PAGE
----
After having a deck contractor review the current state of the deck, homeowners will have a better idea about any additional costs for their project. Deck repair contractors can help determine whether repair or replacement is best, what prep work is involved, any demolition costs, and other considerations. The following are factors that may not be accounted for by a deck repair cost calculator.

Repair vs. Replacement

Repairing a deck can be a simple process if all that’s needed is a little staining and a new deck board or two. On the other hand, it can grow into a complex project with new stairs, railings, joists, and additional customizations. New materials will always increase the price, especially if any materials are being upgraded simultaneously. But the refreshed deck might be a nice treat to enjoy. Homeowners will need to decide based on these costs whether they want to repair or replace the deck. They can expect to pay between $20 and $62 per square foot for materials to replace the same footprint. Increasing the size of the deck can cost more. Overall, replacing the deck can cost anywhere from $6,000 to $18,600.

Prep Work

A deck pro will be able to estimate how much prep work is needed to start the project. For refinishing, the deck will need to be power-washed and nearby items will need to be removed or covered for protection. Power-washing a deck costs about $100 to $200 on average. But if a lot of the damaged deck will be removed, then the contractor will need more room to work as they remove damaged materials and haul them away. This will involve clearing a larger area surrounding the deck. Removal costs $5 to $10 per square foot. The most expensive prep work is leveling the ground around the deck, which can cost $800 to $4,000.

Demolition Costs

Deck demolition is sometimes the best route when homeowners are dealing with a severely damaged or neglected deck. This usually involves removing all the old materials and even putting in new joists, as they have probably outlived their prime. Homeowners can expect to pay $5 to $15 per square foot for deck demolition and removal.

Site Evaluation

Professionals will often need to get the lay of the land before work can start on a deck repair project. Prices can vary, but some contractors may not charge for site evaluation or will include it in the overall repair cost.

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Sometimes it’s worth homeowners considering the cost of any customizations to upgrade the deck while it’s being repaired. This could include a wide range of items and conveniences: misters, built-in benches, wider stairs, pergola, kitchen, fireplace, or heaters. Adding a kitchen would significantly increase costs, and anything that requires electricity will require the help of an electrician. Adding elements that are not integral to the deck, such as furniture or the best deck boxes, will not be reflected in the deck repair cost but may come into play in the future.

Disposal Costs

Some companies will charge for disposing of old materials, especially if the project was a full demolition. This cost could run as high as $500, but it’s best for a homeowner to ask the deck contractor specifically, even if there’s only a small amount of deck waste.

A worker used a power tool to repair a deck.
Photo: depositphotos.com

Types of Deck Repair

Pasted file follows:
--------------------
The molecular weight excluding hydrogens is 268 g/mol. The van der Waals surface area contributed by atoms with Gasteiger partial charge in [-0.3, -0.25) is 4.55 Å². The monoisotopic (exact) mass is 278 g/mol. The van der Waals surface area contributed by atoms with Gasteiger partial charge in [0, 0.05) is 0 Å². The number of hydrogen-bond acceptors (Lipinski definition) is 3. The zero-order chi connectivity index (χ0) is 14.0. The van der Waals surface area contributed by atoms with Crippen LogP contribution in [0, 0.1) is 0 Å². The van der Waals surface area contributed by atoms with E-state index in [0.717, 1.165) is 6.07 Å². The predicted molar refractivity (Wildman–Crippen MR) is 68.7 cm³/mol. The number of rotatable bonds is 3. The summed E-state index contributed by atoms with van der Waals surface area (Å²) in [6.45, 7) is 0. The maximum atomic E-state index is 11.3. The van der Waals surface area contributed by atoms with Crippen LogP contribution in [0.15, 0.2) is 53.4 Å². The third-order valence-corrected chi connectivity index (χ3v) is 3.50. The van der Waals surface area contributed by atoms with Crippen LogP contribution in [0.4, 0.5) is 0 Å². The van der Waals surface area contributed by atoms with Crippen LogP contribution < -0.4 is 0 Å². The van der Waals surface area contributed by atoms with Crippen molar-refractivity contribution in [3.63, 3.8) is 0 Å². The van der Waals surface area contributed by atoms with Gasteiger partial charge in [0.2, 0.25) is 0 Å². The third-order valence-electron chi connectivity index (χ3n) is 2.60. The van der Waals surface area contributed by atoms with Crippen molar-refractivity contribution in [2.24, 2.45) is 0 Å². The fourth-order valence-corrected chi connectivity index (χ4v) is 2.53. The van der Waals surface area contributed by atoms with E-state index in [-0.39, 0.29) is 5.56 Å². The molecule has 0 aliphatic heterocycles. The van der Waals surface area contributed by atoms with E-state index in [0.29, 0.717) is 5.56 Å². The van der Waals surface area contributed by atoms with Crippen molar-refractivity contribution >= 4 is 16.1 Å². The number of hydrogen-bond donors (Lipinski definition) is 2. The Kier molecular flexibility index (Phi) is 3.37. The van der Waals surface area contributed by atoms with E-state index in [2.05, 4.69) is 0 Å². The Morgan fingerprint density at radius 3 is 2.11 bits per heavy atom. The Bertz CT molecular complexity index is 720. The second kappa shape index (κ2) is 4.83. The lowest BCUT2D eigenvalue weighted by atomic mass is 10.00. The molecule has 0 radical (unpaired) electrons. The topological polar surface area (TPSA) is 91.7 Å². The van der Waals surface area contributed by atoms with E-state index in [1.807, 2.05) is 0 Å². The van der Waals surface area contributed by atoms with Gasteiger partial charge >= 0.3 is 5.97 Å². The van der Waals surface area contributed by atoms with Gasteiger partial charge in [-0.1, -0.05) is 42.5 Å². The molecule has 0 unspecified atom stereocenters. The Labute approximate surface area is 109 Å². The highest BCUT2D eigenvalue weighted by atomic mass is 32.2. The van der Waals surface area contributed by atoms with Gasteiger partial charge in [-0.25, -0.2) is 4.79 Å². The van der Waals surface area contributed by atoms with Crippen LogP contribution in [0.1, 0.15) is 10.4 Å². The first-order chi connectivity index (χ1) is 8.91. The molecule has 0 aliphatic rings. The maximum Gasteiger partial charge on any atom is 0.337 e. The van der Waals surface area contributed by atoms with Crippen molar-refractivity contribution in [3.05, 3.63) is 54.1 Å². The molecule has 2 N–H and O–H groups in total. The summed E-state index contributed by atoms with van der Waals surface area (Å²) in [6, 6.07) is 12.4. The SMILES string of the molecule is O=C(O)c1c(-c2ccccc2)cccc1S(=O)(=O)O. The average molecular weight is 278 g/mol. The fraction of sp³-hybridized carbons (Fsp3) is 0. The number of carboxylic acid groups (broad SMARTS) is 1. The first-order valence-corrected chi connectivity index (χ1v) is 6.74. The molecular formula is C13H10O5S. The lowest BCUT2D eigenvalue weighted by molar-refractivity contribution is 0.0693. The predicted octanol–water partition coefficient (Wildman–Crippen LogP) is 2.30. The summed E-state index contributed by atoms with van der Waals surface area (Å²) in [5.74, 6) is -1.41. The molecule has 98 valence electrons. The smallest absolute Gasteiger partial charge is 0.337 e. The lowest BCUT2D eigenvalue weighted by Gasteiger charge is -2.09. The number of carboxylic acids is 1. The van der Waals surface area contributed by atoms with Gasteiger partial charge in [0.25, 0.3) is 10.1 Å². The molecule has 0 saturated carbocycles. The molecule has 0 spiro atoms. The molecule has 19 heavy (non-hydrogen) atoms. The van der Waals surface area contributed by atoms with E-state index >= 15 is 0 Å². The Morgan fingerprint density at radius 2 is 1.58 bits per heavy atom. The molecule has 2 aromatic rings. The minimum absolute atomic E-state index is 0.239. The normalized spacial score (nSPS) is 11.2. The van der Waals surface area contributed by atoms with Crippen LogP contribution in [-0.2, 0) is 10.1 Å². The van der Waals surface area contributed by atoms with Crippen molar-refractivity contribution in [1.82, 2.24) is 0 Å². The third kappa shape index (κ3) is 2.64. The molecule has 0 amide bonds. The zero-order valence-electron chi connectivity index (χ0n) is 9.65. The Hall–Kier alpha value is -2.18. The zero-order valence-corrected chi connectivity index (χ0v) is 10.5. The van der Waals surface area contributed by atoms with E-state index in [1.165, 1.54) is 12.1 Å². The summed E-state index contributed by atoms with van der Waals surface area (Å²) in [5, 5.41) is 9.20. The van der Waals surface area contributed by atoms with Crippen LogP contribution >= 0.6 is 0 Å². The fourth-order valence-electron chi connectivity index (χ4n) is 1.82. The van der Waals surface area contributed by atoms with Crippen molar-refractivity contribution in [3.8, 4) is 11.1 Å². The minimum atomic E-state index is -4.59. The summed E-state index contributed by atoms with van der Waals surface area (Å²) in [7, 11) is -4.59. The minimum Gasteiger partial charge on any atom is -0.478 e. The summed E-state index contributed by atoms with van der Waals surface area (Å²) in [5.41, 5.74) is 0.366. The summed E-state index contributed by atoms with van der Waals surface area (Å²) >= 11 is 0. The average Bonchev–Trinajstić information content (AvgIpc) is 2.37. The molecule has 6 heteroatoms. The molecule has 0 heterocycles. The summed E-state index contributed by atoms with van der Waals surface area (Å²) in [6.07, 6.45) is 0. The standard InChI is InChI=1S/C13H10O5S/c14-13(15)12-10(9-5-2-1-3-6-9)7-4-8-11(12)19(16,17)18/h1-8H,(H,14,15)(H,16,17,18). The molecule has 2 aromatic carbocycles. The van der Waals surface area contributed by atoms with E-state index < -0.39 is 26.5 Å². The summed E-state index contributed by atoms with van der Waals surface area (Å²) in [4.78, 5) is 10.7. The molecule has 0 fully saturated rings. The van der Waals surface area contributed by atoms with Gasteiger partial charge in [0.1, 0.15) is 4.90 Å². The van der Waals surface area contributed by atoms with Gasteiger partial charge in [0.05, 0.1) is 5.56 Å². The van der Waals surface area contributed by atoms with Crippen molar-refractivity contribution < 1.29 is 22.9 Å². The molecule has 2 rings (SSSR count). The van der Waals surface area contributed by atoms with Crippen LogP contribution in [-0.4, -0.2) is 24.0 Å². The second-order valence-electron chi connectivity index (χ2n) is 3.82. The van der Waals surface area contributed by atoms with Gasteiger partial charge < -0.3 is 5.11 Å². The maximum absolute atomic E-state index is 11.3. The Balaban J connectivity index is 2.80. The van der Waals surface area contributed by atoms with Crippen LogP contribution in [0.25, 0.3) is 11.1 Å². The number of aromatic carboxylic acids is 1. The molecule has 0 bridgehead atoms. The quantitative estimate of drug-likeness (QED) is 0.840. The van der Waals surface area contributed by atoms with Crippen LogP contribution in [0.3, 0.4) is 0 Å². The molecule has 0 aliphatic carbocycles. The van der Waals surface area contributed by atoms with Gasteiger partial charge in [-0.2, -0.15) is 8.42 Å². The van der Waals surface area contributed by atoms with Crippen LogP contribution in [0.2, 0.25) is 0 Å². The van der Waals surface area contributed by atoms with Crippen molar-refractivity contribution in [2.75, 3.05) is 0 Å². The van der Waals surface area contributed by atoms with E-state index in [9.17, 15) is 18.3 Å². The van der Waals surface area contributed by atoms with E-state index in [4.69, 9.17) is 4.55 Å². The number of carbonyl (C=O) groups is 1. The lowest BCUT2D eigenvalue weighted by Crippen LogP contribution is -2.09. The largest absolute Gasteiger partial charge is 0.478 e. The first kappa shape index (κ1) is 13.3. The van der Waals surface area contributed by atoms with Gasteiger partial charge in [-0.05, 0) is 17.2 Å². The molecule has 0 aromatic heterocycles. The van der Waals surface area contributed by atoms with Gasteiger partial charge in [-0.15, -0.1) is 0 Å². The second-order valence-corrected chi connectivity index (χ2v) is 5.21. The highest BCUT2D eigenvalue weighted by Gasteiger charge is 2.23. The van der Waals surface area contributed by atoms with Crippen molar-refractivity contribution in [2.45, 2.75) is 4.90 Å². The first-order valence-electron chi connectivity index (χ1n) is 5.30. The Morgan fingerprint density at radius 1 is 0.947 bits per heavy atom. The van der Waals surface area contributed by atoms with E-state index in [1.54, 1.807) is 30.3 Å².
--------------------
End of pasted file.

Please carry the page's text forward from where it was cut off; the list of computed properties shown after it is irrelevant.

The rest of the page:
A deck installer can provide an accurate assessment of the deck’s condition so it’s clear exactly what needs attention. Homeowners can expect the following areas to be assessed for repair or replacement.

Repair TypeCost
Board replacement$500 to $4,000
Flashing repair$15 to $30 per linear foot
Joist repair$100 to $300 per joist
Mildew repair$0.25 to $1.50 per square foot
Mold and rot repair or removal$200 to $500
Pest control$200 to $600
Pressure washing$200 to $400
Refurbishing$100 to $2,000
Resurfacing$15 to $50 per square foot
Sealing or staining$540 to $1,250
Stair anchoring$100 to $300
Stair repair$15 to $50 per step
Railing repair$35 to $210 per linear foot

Board Replacement

Homeowners who have spotted a couple of damaged boards might have wondered how to replace deck boards. Sometimes they can be repaired with some sanding and epoxy to fill cracks and holes, but other times they’ll need to be replaced. This can cost between $500 to $4,000.

Flashing Repair

Like the flashing found on a roof or around windows, deck flashing is a metal material that prevents water from seeping in the space where deck materials meet the home. Damaged flashing can quickly lead to mold and water damage, and flashing repair costs $15 to $30 per linear foot.

Joist Repair

Joists that are damaged or have started to rot cost $100 to $300 per joist to repair. Most often this is done by placing a sister joist alongside the original to reinforce it. Otherwise the joist may need to be partially or completely replaced.

Mildew Repairs

Mildew removal is a fairly simple repair that only requires a thorough power wash. Some homeowners feel comfortable renting a power washer and doing this themselves. Rental costs are around $40 to $75 per day and an additional $10 to $30 for the best deck cleaner (or the cost of materials for a homemade deck cleaner). Alternatively, a professional charges $0.25 to $1.50 per square foot to power-wash a deck.

Mold and Rot Repair or Removal 

Mold removal could involve a thorough power-washing or full replacement of the affected area. One option is to hire a professional, or some homeowners rent the equipment themselves and purchase cleaning supplies. Replacing the moldy area will be more labor-intensive, especially if the mold has affected any framework. A professional will charge between $200 and $500 for these repairs.

Pest Control

If there’s a pest infestation, it’s important for the homeowner to have a pest control pro inspect the deck. They may charge $65 to $100 for the inspection and report, but the repairs for damaged wood and joists often cost between $200 and $600.

Pressure Washing

Power or pressure washing usually costs a flat fee of $200 to $400. Not washing a deck before staining it is one of the most common deck staining mistakes DIYers make. Washing is crucial because it provides a smooth, clean surface for the stain, which allows it to last longer for improved deck waterproofing.